Easy self-care tips for everybody
Self-care goals for your mental health do not have to be time-consuming or expensive. Here are several surprisingly easy ways to take care of your mind and body.
Limit screen time
If stepping away from the internet or social media is difficult, try turning off your notifications so you are less likely to turn to your phone when you receive an update. Be conscious of how much you use your phone or computer prior to bedtime, as it can affect your quality of sleep. Try setting an alarm for a tech cutoff time, as bright lights from devices and televisions can disrupt the hormones that help regulate sleep.
Regulate your self-talk
It is surprising how much we talk to ourselves throughout the day and how harsh our words can be, particularly with guilt. Take time to monitor how you are speaking to yourself. If you find yourself making mistakes, be kind to yourself. Mistakes allow room for growth and do not mean having to start again at rock bottom.
Make sleep a priority
It’s surprising how many people focus on creating a healthier lifestyle by losing weight, but few focus on the important connection between diet and sleep. While a glass of wine can help someone fall asleep more quickly at first, it can disturb the later, more restorative stages of sleep as your body processes the alcohol. Good sleep also can help us with immunity. Without restorative sleep, people tend to overeat or choose unhealthy foods.
Schedule a wellness exam
If you find yourself exploring new health goals or having family health history or mental health concerns, consult a health provider. Schedule a wellness exam with a primary care provider to discuss your interests or anxieties. Along with discussing your current stresses and diet, you’ll be able to receive necessary screenings and vaccines, take a closer look at bloodwork and work to prevent any long-term health concerns.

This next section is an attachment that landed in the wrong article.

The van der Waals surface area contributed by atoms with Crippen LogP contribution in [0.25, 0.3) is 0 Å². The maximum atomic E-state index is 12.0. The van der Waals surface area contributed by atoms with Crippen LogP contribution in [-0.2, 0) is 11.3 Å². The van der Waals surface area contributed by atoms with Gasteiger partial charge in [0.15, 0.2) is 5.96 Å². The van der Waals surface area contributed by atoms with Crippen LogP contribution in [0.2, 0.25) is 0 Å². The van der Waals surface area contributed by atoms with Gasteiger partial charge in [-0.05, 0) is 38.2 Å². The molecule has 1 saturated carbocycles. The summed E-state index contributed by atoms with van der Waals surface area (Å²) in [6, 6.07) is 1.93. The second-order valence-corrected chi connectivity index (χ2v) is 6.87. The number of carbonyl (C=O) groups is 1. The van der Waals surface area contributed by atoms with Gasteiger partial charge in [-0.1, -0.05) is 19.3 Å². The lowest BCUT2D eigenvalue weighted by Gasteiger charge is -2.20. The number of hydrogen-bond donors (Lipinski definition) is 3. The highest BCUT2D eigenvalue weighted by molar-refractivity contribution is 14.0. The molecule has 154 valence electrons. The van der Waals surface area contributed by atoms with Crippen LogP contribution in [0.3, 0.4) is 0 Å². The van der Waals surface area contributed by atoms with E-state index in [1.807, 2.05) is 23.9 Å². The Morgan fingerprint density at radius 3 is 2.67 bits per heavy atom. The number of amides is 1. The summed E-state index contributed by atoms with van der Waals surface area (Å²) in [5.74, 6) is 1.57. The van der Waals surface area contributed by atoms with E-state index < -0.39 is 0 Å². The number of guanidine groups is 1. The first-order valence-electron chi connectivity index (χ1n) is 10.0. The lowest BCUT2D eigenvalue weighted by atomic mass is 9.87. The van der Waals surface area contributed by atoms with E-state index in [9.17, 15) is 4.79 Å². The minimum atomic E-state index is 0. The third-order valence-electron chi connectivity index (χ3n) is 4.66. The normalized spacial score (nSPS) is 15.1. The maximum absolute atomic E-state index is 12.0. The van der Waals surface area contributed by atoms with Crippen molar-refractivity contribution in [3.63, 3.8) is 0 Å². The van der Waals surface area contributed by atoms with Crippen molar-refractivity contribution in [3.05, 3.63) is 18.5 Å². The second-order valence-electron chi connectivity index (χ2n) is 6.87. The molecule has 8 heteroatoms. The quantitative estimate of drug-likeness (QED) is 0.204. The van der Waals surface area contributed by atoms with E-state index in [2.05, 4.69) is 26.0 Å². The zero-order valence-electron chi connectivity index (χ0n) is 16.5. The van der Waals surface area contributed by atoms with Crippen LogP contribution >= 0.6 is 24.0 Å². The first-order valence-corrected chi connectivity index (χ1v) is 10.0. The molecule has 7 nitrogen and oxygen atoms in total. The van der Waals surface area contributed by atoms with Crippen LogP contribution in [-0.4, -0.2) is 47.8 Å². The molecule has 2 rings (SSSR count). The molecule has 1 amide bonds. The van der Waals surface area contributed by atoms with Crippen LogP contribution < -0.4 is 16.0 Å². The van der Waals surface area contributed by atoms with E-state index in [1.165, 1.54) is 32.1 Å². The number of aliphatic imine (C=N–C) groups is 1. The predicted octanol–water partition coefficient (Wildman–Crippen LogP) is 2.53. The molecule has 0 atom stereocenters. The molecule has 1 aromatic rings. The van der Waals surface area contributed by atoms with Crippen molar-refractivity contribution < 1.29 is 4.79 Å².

Talk to your doctor
“Our mental health and physical health are connected. If we are having trouble focusing, concentrating, sleeping or eating, that will have an impact on our physical health,” she said. “A primary care provider can help you talk through what you are experiencing, connect you with community resources to find a therapist and, if needed, help you find a medication that could be beneficial for you.”
In a wellness exam with your primary care provider, you may hear echoes of Dr. Tailor’s best advice for mental health:
“I recommend to my patients to eat healthy fruits and vegetables, drink enough water, and limit caffeine and alcohol intake. This will help energize you. Getting some physical activity that you enjoy in your day can help with stress. I also encourage patients to find mindful activities, like meditation and yoga, to be more present in the moment, which helps with stress,” Dr. Tailor said.